FACW_CHPE_2014_19447973_Alizadeh_Piri.pdf (2.28 MB)
Effect of Saturation History on Three-Phase Relative Permeability: An Experimental Study, The
journal contributionposted on 2021-11-15, 21:26 authored by A. H. Alizadeh, Mohammad Piri
We investigate the effect of different saturation histories relevant to various oil displacement processes (including secondary and tertiary gas injections) on three-phase gas/oil/brine relative permeabilities of water-wet sandstone. It is found that three-phase water (wetting phase) relative permeability is primarily a function of water saturation and shows no dependency upon saturation history. Three-phase gas (nonwetting phase) relative permeability is also a function of gas saturation as well as the direction of gas saturation change. Three-phase relative permeability to oil (intermediate-wetting phase) appears to depend on all phase saturations, and saturation history have no significant impact on it. Three-phase oil relative permeability shows weak sensitivity to initial oil saturation prior to gas injection. The functional forms of oil relative permeability with saturation, particularly at low oil saturations, are also examined. It is observed that, at high oil saturations where networks of oil-filled elements govern oil flow, oil relative permeability exhibits a quartic form with oil saturation (kro ∞ So4) whereas, at low oil saturations where flow is believed to be controlled by layer drainage, it shows a quadratic form (kro ∞ So2). The quadratic form of three-phase oil relative permeability is consistent with the theoretical interpretation of layer drainage at the pore scale. Key points: Three-phase relative permeability to water depended only on its own saturation Saturation history strongly affected three-phase gas relative permeability Three-phase oil relative permeability varied with all saturations.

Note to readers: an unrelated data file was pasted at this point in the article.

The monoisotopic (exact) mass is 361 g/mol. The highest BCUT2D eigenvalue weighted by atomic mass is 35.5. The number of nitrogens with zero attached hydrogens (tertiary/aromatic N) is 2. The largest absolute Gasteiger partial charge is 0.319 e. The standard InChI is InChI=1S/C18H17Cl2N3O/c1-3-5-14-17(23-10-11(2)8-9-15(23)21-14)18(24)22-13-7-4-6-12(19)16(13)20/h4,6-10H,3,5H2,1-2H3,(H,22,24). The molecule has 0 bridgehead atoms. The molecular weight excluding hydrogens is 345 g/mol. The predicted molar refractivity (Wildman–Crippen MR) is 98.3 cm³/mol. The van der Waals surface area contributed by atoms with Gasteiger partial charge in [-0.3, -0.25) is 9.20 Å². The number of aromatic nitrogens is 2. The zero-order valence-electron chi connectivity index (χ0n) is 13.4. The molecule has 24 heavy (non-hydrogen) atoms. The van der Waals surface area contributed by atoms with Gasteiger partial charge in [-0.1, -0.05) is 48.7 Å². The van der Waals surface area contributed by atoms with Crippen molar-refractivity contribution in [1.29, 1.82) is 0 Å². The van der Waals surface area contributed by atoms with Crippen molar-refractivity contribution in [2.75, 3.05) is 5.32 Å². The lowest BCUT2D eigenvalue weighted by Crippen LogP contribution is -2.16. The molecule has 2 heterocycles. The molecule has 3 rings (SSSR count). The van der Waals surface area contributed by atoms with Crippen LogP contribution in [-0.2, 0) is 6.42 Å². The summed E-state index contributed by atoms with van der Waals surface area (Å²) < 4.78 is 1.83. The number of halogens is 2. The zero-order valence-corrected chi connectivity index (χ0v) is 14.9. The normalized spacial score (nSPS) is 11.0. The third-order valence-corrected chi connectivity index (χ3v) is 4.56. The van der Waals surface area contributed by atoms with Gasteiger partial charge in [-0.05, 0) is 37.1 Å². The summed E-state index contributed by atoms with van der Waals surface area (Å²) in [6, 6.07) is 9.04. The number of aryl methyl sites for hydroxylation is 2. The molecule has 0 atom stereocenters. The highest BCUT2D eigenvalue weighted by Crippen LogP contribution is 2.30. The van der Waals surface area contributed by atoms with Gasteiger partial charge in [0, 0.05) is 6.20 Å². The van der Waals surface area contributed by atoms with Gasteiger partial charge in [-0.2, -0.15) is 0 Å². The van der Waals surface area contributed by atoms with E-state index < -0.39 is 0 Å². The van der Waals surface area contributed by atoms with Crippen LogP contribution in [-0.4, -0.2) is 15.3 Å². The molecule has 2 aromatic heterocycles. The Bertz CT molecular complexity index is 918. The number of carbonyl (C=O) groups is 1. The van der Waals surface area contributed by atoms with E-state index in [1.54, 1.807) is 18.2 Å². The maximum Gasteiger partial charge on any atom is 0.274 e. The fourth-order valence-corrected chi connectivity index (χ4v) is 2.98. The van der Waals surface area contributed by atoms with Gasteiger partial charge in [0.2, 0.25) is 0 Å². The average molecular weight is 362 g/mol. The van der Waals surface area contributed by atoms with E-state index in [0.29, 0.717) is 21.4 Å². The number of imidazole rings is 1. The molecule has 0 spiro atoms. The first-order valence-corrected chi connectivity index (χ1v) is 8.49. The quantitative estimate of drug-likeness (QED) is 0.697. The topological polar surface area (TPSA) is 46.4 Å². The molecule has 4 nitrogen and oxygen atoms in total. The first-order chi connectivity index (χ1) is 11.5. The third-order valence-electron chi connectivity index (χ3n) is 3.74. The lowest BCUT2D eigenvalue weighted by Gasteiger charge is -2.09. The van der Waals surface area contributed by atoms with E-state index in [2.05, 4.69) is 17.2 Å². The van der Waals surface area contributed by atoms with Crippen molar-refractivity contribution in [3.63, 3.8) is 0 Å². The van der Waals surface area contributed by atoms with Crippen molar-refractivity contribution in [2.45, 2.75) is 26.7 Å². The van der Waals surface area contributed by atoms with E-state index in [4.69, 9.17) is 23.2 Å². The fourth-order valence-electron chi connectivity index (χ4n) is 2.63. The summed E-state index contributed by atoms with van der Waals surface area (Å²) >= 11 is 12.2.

PublisherUniversity of Wyoming. Libraries
Journal titleWATER RESOURCES RESEARCH
CollectionFaculty Publications - Chemical and Petroleum Engineering
- Library Sciences - LIBS